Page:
The Metis (Revision 3)
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Delivery Mode: Individualized study online
Area of Study: Humanities
Prerequisite: Three credits in either Canadian history or Native/Indigenous studies are strongly recommended but not required.
Precluded Course: As HIST 370 and INST 370 are cross-listed—courses available under two different disciplines—one may not be taken for credit if credit has already been taken for the other. Neither HIST 370 nor INST 370 may be taken for credit if credit has already been obtained for NTST 370.
HIST 370/INST 370 has a Challenge for Credit option.
HIST 370/INST 370 traces the historical development of Canada's Metis from the period of the fur trade to the present. It includes discussion and debates about the origins of Metis nationalism, the validity of Metis land claims, and the character of Metis struggles for social justice from the Seven Oaks rebellion of 1816 through the two Northwest rebellions to the present.
It also examines the changes in the lives of Metis women that occurred as a result of the impact of churches, education, and racism. Throughout there is an attempt to examine the evolving character of Metis societies and the impact of Euro-Canadian government policies on these societies.
- Introduction and Unit 1: Metis History and Identities
- Unit 2: Metis Rights and the Law
- Unit 3: Leadership and the Metis People
- Unit 4: Metis Culture
To receive credit for INST 370/HIST 370, you must complete all of the assignments, achieve a mark of at least 50 percent on the final examination, and obtain a course composite grade of at least “D” (50 percent). The weighting of the course assignments is as follows:
|Assignment 1||Assignment 2||Assignment 3||Assignment 4||Final Exam||Total|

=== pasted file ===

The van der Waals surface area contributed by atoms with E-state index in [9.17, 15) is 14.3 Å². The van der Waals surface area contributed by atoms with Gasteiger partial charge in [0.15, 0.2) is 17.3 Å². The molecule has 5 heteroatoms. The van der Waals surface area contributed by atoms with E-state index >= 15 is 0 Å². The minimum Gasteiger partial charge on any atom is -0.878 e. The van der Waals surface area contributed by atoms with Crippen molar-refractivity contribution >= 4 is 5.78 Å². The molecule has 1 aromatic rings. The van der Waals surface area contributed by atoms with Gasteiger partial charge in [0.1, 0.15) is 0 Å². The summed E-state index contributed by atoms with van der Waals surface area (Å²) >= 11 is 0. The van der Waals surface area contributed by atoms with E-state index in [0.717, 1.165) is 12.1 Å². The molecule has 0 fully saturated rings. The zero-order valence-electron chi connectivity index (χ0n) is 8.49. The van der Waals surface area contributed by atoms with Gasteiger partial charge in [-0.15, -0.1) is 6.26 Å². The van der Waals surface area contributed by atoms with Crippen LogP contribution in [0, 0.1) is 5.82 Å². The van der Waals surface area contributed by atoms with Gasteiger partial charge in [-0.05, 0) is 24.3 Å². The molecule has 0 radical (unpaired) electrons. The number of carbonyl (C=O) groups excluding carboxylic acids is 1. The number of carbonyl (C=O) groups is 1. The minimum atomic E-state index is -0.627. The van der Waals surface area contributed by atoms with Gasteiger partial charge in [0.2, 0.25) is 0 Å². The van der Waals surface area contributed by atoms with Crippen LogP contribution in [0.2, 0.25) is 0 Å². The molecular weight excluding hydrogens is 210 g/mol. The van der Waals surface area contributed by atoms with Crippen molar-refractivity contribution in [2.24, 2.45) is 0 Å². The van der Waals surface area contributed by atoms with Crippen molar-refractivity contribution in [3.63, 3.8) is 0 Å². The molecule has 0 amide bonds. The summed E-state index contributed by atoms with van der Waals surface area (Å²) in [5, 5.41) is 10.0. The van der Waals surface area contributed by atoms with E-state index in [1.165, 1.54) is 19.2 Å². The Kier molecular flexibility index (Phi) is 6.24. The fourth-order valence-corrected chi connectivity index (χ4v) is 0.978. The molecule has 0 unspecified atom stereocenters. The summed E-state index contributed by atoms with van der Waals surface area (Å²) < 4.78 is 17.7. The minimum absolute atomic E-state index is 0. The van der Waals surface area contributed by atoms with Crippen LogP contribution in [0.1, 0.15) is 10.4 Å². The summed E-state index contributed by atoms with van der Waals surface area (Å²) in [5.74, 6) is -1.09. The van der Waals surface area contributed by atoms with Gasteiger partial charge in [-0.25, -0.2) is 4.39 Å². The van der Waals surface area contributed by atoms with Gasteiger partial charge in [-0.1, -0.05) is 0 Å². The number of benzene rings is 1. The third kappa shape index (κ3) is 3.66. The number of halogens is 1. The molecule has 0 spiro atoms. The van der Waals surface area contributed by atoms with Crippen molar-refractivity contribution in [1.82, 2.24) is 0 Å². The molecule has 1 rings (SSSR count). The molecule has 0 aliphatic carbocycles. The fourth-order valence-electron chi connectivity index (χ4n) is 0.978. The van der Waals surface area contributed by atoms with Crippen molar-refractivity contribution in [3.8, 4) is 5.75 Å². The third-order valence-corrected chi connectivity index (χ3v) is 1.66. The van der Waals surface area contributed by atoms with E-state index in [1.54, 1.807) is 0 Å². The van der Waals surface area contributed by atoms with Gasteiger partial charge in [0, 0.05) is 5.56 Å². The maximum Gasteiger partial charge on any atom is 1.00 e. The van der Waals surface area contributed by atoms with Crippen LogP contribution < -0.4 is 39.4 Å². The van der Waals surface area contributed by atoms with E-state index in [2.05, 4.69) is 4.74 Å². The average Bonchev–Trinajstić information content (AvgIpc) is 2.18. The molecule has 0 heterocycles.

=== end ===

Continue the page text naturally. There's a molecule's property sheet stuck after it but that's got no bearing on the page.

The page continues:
The final examination for this course must be taken online with an AU approved exam invigilator at an approved invigilation centre. It is your responsibility to ensure your chosen invigilation centre can accommodate online exams. For a list of invigilators that can accommodate online exams, visit the Exam Invigilation Network.
To learn more about assignments and examinations, please refer to Athabasca University's onlineCalendar.
St. Onge, Nicole, Carolyn Podruchny, and Brenda Macdougall, eds. Contours of a People: Metis Family, Mobility, and History. Norman, OK: University of Oklahoma Press, 2012. (Contains six of the readings.)
Campbell, Maria. Halfbreed. Toronto: McClelland and Stewart, 1973.
The course materials include Course Information, a Study Guide, a Digital Reading Room (DRR), and access to videos and online articles.
The Challenge for Credit process allows students to demonstrate that they have acquired a command of the general subject matter, knowledge, intellectual and/or other skills that would normally be found in a university level course.
Full information for the Challenge for Credit can be found in the Undergraduate Calendar.
Undergraduate Challenge for Credit Course Registration Form
Athabasca University reserves the right to amend course outlines occasionally and without notice. Courses offered by other delivery methods may vary from their individualized-study counterparts.
Opened in Revision 3, November 9, 2016.
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Updated November 14 2016 by Student & Academic Services